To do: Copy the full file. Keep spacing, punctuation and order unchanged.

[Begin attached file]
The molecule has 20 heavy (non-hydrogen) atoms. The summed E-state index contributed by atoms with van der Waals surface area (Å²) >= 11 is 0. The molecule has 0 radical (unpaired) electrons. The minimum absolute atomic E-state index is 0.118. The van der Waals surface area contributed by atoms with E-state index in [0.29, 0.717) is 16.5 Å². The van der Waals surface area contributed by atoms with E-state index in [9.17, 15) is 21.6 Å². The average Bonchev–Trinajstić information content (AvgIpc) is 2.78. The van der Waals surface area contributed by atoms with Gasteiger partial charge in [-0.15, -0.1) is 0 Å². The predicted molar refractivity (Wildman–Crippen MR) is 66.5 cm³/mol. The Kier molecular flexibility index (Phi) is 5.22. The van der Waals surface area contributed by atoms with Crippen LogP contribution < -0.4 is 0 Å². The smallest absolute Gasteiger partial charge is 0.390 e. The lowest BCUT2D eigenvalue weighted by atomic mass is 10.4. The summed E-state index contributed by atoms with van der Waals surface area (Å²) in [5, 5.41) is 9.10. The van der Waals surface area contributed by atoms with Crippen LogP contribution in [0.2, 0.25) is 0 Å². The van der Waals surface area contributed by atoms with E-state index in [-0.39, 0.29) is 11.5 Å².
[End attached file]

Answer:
The molecule has 20 heavy (non-hydrogen) atoms. The summed E-state index contributed by atoms with van der Waals surface area (Å²) >= 11 is 0. The molecule has 0 radical (unpaired) electrons. The minimum absolute atomic E-state index is 0.118. The van der Waals surface area contributed by atoms with E-state index in [0.29, 0.717) is 16.5 Å². The van der Waals surface area contributed by atoms with E-state index in [9.17, 15) is 21.6 Å². The average Bonchev–Trinajstić information content (AvgIpc) is 2.78. The van der Waals surface area contributed by atoms with Gasteiger partial charge in [-0.15, -0.1) is 0 Å². The predicted molar refractivity (Wildman–Crippen MR) is 66.5 cm³/mol. The Kier molecular flexibility index (Phi) is 5.22. The van der Waals surface area contributed by atoms with Crippen LogP contribution < -0.4 is 0 Å². The smallest absolute Gasteiger partial charge is 0.390 e. The lowest BCUT2D eigenvalue weighted by atomic mass is 10.4. The summed E-state index contributed by atoms with van der Waals surface area (Å²) in [5, 5.41) is 9.10. The van der Waals surface area contributed by atoms with Crippen LogP contribution in [0.2, 0.25) is 0 Å². The van der Waals surface area contributed by atoms with E-state index in [-0.39, 0.29) is 11.5 Å².